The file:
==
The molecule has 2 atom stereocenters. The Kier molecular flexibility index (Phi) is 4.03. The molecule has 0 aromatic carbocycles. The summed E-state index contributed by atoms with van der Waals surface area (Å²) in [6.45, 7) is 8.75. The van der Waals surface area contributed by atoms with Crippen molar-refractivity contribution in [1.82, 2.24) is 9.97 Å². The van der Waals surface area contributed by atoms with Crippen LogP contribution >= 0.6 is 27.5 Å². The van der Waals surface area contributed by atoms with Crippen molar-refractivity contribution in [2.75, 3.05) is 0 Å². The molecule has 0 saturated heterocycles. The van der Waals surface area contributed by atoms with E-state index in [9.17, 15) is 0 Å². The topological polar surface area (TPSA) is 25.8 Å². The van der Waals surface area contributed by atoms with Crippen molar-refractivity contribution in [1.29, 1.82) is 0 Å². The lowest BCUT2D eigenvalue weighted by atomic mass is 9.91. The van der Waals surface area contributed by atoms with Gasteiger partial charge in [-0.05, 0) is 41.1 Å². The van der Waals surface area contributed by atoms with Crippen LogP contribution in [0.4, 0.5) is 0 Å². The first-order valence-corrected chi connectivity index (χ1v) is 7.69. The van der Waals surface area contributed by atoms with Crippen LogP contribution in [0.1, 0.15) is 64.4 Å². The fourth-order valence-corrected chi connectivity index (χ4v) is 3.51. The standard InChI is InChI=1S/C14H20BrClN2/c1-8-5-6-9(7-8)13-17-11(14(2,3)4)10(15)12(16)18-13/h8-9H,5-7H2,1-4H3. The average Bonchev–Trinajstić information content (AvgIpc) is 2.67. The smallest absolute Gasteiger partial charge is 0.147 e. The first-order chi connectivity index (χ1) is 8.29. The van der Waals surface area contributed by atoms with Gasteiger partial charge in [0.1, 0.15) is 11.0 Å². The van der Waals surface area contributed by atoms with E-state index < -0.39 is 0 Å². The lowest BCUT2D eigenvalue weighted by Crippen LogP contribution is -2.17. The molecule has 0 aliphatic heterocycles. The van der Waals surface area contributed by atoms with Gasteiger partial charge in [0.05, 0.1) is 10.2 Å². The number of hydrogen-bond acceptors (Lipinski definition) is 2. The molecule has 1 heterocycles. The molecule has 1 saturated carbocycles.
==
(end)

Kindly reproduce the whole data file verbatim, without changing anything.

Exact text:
The molecule has 2 atom stereocenters. The Kier molecular flexibility index (Phi) is 4.03. The molecule has 0 aromatic carbocycles. The summed E-state index contributed by atoms with van der Waals surface area (Å²) in [6.45, 7) is 8.75. The van der Waals surface area contributed by atoms with Crippen molar-refractivity contribution in [1.82, 2.24) is 9.97 Å². The van der Waals surface area contributed by atoms with Crippen LogP contribution >= 0.6 is 27.5 Å². The van der Waals surface area contributed by atoms with Crippen molar-refractivity contribution in [2.75, 3.05) is 0 Å². The molecule has 0 saturated heterocycles. The van der Waals surface area contributed by atoms with E-state index in [9.17, 15) is 0 Å². The topological polar surface area (TPSA) is 25.8 Å². The van der Waals surface area contributed by atoms with Crippen molar-refractivity contribution in [1.29, 1.82) is 0 Å². The lowest BCUT2D eigenvalue weighted by atomic mass is 9.91. The van der Waals surface area contributed by atoms with Gasteiger partial charge in [-0.05, 0) is 41.1 Å². The van der Waals surface area contributed by atoms with Crippen LogP contribution in [0.4, 0.5) is 0 Å². The first-order valence-corrected chi connectivity index (χ1v) is 7.69. The van der Waals surface area contributed by atoms with Crippen LogP contribution in [0.1, 0.15) is 64.4 Å². The fourth-order valence-corrected chi connectivity index (χ4v) is 3.51. The standard InChI is InChI=1S/C14H20BrClN2/c1-8-5-6-9(7-8)13-17-11(14(2,3)4)10(15)12(16)18-13/h8-9H,5-7H2,1-4H3. The average Bonchev–Trinajstić information content (AvgIpc) is 2.67. The smallest absolute Gasteiger partial charge is 0.147 e. The first-order chi connectivity index (χ1) is 8.29. The van der Waals surface area contributed by atoms with Gasteiger partial charge in [0.1, 0.15) is 11.0 Å². The van der Waals surface area contributed by atoms with E-state index < -0.39 is 0 Å². The lowest BCUT2D eigenvalue weighted by Crippen LogP contribution is -2.17. The molecule has 0 aliphatic heterocycles. The van der Waals surface area contributed by atoms with Gasteiger partial charge in [0.05, 0.1) is 10.2 Å². The number of hydrogen-bond acceptors (Lipinski definition) is 2. The molecule has 1 heterocycles. The molecule has 1 saturated carbocycles.